Of course Quebec was not a French colony--- not since the end of what we Americans call the French and Indian War. But the children of Quebec's urban elite, educated in France--- or students at Quebec universities influenced by imported, radicalized French faculty --- was being formed in that same tumultuous intellectual milieu. (Pol Pot, the butcher of Cambodia, was educated in Paris, joining the French Communist Party in 1952: the same Party which Ho Chi Minh had joined two years earlier.)
Nieces and nephews of monsignors--- and, too often, monsignors themselves--- called for a thoroughgoing radicalization ad secularization of French Canadian society. The new class called for the "masses" of Quebec to "untie themselves from the rosary and the plow," to "stop being backward" and to "join the rest of the world." The bold ones called openly for a Soviet Quebec.
Pierre-Elliot Trudeau comes to mind as an example of this new class: urban, cosmopolitan, dismissive the rural habitants and their irritating pieties; and utterly devout in his attentiveness to the new State monopolies buttressed by a burgeoning bureaucratic apparatus that seemed to be, suddenly, everywhere.
But even more important, in the long run, were the revolutionaries in the household of the Faith. Writes one commentator:
[Since the 1930's at least], intellectual trailblazers among the Jesuits and Dominicans had openly professed their Marxism. By 1958, communist student groups had already been organized in the Church's leading institution of higher learning, Laval University in Montreal… The Dominican Georges-Henri Levesque, dean of Laval's faculty of social sciences, boasted of having transformed the faculty into a leftist cell and its retreat house, Maison Montmorency, into a leftist club for revolutionaries--- all before 1960.
So you had a world-wide Depression in the thirties. A small, feverishly radical University-educated avant-garde in the cities. A large number of nearly-illiterate habitants on the farms. And then the catalyst: World War II.
In 1943, the province made schooling compulsory for the first time. The rural/village parish structure became increasingly irrelevant as the population of Quebec went from twenty-five percent urban in 1930 to about eighty percent urban in 1960; greater Montreal alone ballooned out to absorb almost forty percent of the population of Quebec Province by mid-century.
In 1964 a provincial Ministry of Education was created, and for the first time in Quebec history the Catholic Church was not in control of the schools.
Distorted interpretations of Vatican II crippled the old Quebecois sense of the Church as un unchanging rock of stability and sanity. Leading academics (including theologians. Of course) flicked away Humanae Vitae like a piece of lint. Catholic traditionalists were humiliated, their confidence shaken. In the late 60's, it even became chic to adopt "church words" pertaining to the vessels of the altar, phrases from the Sacred Liturgy, etc. as obscene and scatological swear-words.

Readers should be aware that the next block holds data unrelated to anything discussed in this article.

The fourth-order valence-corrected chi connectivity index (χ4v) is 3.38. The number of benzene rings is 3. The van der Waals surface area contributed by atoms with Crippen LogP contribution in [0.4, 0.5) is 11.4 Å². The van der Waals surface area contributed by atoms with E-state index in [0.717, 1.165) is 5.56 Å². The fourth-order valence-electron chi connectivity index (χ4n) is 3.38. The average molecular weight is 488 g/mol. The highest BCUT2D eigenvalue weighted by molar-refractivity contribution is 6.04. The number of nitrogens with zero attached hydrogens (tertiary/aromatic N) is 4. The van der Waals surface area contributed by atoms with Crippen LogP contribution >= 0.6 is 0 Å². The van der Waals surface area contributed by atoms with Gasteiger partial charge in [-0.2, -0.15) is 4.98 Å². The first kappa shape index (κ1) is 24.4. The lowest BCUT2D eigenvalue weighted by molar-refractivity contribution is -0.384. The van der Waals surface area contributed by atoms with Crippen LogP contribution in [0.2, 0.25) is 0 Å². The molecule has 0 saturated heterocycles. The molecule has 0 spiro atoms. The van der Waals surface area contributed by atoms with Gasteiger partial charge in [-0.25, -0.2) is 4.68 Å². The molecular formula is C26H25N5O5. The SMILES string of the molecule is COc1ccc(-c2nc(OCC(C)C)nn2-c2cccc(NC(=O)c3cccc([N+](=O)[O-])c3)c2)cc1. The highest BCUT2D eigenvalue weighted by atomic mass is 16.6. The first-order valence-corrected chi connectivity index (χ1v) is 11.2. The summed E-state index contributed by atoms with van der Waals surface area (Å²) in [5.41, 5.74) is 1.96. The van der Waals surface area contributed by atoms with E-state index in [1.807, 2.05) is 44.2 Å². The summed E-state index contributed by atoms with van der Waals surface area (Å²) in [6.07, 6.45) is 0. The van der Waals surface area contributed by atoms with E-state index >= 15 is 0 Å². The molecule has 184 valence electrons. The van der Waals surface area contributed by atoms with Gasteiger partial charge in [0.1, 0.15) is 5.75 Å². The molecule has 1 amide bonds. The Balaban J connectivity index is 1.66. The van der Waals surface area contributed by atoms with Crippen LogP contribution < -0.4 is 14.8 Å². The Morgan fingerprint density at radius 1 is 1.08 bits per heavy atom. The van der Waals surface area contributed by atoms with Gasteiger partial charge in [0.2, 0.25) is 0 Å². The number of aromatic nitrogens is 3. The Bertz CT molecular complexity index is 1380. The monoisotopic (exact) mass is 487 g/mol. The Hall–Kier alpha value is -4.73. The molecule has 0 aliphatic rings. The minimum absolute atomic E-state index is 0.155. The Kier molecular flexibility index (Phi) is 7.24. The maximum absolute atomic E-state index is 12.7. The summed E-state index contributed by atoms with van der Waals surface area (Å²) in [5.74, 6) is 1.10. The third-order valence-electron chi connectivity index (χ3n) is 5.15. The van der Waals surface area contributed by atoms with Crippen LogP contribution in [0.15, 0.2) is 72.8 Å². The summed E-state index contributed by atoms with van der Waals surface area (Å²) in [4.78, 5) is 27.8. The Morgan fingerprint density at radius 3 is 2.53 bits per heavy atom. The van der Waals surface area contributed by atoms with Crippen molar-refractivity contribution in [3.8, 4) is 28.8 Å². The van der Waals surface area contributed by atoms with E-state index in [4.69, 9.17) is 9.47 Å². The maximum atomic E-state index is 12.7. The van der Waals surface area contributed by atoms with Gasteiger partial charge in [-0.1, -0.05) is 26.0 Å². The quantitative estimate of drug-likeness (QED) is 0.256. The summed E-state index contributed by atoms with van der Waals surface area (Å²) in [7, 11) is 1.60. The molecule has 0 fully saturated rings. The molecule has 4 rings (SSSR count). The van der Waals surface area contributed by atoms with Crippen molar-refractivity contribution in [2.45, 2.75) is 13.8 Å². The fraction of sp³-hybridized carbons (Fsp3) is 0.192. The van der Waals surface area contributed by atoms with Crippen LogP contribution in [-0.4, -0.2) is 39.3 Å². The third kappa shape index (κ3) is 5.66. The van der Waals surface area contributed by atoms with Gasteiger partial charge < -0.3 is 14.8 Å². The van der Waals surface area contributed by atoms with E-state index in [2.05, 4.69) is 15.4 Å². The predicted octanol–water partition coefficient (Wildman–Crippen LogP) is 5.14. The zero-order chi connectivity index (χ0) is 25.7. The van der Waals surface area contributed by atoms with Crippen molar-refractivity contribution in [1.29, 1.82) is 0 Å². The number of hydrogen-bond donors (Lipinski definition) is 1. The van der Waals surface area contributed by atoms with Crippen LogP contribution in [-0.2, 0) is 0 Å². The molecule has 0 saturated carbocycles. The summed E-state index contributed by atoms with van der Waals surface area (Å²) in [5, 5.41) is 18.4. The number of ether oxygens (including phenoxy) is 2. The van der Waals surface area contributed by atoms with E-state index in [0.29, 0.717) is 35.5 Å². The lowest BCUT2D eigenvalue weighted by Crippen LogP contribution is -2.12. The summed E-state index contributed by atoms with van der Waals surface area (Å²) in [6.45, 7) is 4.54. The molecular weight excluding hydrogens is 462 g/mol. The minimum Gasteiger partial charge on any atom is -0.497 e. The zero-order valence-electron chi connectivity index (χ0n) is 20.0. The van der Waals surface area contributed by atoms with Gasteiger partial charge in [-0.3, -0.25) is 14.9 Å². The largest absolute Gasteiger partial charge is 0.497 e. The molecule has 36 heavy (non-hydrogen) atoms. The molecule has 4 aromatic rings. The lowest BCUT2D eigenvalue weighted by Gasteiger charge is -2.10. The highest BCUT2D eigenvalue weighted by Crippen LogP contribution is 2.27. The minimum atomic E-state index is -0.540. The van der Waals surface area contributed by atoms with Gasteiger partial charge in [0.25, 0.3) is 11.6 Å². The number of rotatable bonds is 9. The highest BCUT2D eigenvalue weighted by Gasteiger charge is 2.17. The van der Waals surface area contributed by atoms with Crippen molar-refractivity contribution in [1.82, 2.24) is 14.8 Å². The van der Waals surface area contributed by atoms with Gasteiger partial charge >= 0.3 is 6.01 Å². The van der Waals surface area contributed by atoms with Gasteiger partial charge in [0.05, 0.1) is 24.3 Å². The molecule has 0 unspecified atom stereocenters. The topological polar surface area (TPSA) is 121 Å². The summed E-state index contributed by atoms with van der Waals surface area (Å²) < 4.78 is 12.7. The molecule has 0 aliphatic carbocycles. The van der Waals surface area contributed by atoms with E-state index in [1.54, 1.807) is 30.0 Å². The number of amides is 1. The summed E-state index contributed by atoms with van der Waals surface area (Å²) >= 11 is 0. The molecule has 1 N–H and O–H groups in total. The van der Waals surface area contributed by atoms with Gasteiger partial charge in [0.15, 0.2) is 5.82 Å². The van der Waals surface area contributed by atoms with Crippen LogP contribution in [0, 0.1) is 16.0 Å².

Criticism of Catholic institutions of a sort once rarely heard now became incessant. Attendance at the Sunday Liturgy plummeted. Reception of the Sacraments was abandoned. Between 1960 and 1970, more than a third of the professed religious "took a walk," repudiating their solemn vows, and this caused incalculable scandal. Mass defection from the priesthood "orphaned" hundreds of parishes; some once-flourishing men's and women's religious orders virtually disappeared.
Social pathologies became rampant. It was as if Quebec had caught a kind of sociological AIDS: any opportunistic infection that came long prostrated hundreds of thousands. There was effectively no immune reaction. Suddenly, disastrously, people had no resistance.
Forms of disintegration never before seen in Quebec--- family breakup, family-abandonment, and non-family-formation, youth drug addiction and horrific violent crime, Pill-inspired promiscuity and teenage pregnancy, abortion and suicide-- hit had in the late sixties with the suddenness of a hurricane.
Quebec went from having the highest birthrate in Canada, to having the highest rate of male and female sterilization in all of North America. Much as the left-wing French-speaking intellectuals fulminated about "cultural genocide" and the absorption of Quebec into Anglophone Canada, they promoted--- and then, could not stop--- the demographic collapse which still seems to be irreversible.
Church schools--- gone.
Catholic hospitals-- gone.
Gone too were the charities-- the social services--- the benevolent societies--- which had once been the main solace and protection of the poor.
Every important institution in Quebec fell from the hands of a shaken, disoriented Church and was snatched into the grip of a burgeoning, contemptuously secularist State.
Almost overnight, it seemed, a stable synthesis of Catholic, French, rural, conservative, isolationist, and pre-capitalist values had vanished.
Of course, pockets of personal piety remained. You can still draw crowds for saints' day celebrations in Montreal, even today. But the Catholic cultural milieu was gone.
With several decades' perspective, we can both marvel at the strength of that two-hundred-year-long French Catholic synthesis, and wonder at its incredibly swift collapse.
I myself am no historian, so I can only ask questions and hope that others can supply the answers.